Sunday, September 29, 2013

Carrot Som-Tam - Spicy Thai Salad with Snap Beans

This is one of my all-time favourite Thai dishes - spicy, sour, sweet, crunchy, and very refreshing on a hot summer day.  It's one of those dishes that when you order it in Thailand, they ask you if you're sure you want it because it's just so goddamn spicy.  I say:  BRING IT ON.  But bring it on with a side of rice, otherwise it's suicide.

Traditionally, som-tam is made by pounding the ingredients together in a giant mortar and pestle.  It actually means "sour pound" in Thai.  It's also typically made with green papaya, which is plentiful in Thailand, but not so much in North America.  As such,  I had resigned myself to eating it only at Thai restaurants, and to paying through the nose for it (it can be as much as $11 for a small one).   Recently, however, I learned that one can substitute carrots for the papaya with sterling (and cheap) results.  I should probably also mention that som-tam is made with dried shrimp and fish sauce, but I leave them out and find no shortage of flavour.

Monday, September 23, 2013

Herby Tomato Couscous - Backpacker Style

Here's another one to add to your repertoire of healthy, whole-foods, no-fuss, (vegan) trail foods.  There's sooooo much mis-information out there about backpacking as a vegetarian or vegan.  I've seen entirely too many comments on discussion boards directing people to leave their veganism behind on the trail, lest they die some terrible, protein-deficient death after three days of exertion without beef jerky and SPAM.  They make it sound like it's either too much work, too expensive, too heavy, or just downright impossible (for no clear reason) to survive without dehydrated chicken chili on the trail. Well I say, bah!  It's entirely possible, affordable, enjoyable, and uncomplicated.

Easy Roasted Tomato Sauce - Tactical

Experiencing a tomato surplus?  Looking for something to do with all of those bad boys that won't take up your entire day?  This one's for you.  This is more of a method than a hard and fast recipe, and yields will vary depending on what you're working with.  You can keep it pure and just use the ingredients listed below, or toss in a pepper or two to spice things up.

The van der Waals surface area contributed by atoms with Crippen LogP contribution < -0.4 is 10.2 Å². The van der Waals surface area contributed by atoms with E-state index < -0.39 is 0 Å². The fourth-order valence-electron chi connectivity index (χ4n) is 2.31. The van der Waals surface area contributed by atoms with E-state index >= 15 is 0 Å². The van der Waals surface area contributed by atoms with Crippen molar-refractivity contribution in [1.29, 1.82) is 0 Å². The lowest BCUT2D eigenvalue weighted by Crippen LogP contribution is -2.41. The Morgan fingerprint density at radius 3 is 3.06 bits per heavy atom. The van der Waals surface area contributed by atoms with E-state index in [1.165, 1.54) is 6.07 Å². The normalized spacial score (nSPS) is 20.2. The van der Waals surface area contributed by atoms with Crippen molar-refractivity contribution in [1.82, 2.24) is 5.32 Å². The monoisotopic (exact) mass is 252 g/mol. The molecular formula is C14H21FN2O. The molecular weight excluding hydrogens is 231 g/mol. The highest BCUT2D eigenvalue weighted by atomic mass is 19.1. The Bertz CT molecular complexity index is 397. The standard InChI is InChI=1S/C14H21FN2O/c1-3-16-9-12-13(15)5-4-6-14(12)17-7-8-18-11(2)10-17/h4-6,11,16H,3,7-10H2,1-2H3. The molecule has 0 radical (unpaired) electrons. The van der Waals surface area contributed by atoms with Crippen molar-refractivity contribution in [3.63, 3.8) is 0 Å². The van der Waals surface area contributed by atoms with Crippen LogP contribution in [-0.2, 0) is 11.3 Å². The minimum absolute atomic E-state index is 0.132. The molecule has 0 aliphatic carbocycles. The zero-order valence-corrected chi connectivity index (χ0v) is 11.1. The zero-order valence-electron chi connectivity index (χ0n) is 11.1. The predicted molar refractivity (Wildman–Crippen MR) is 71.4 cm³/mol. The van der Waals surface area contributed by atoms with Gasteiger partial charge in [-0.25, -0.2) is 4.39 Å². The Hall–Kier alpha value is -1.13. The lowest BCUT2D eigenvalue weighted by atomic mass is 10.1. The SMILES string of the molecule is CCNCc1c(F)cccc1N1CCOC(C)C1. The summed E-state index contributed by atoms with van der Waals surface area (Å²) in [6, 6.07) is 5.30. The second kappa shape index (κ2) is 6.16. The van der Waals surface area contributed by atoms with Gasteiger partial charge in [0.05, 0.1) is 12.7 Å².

Monday, September 16, 2013

Buckwheat Banana Camp Cakes

Camping season isn't over yet, and while it's fun to peruse the dehydrated food section at your local out-door store, I find it much more satisfying (and affordable) to take home-made, whole foods on the the trail.  This buckwheat pancake mix accompanied Philippe and I on a 9 day canoe-camping trip through Parc de la VĂ©rendrye last month and it did not disappoint.  One batch makes 4-5 hearty pancakes.  We would have one or two for breakfast (when we weren't having oatmeal), then smear the left-overs with peanut butter for an easy lunch.

I highly recommend adding the dehydrated banana strips for flavour, texture, and potassium too.  Just be sure that you get dehydrated, unsulphured bananas, not sweetened banana chips.  You should be able to find them at most health food stores.  We were lucky enough to be canoeing through blueberry country, so we had a few days of blueberry pancakes as well. 

As you can see, pictures from the trip are few and not of the highest quality.  We only had a 24 shot, disposable Kodak with us, but I have to say - I liked it that way.  It was nice to take a break from documenting experience, and just have the experience. We did 132 kilometers through lakes, rivers and streams with some seriously burly, mud-up-to-your-knees-with-a-canoe-on-your-head portages.  Our butts and faces were bitten by mosquitoes in equal measure.  Our feet were never dry.  We had to pack out our toilet paper.  It was dirty and buggy and hard at times, and it was one of the best trips of my life. We had no watch, no cell phone, no GPS.  We had no where to be, and no one to please.  It was just us, a map, a royalex canoe, and a camp stove that tried to kill us every time we used it.  It was beautiful, and I can't wait to go back.  I pray that I will be able to go back - that it will still be there.  Human "development" is creeping in and we heard the menacing hum of clear-cutting loggers for at least a 16km stretch of the Chochocouane.  There was an eerie lack of wild life.  But I digress, you were here for a pancake recipe, no?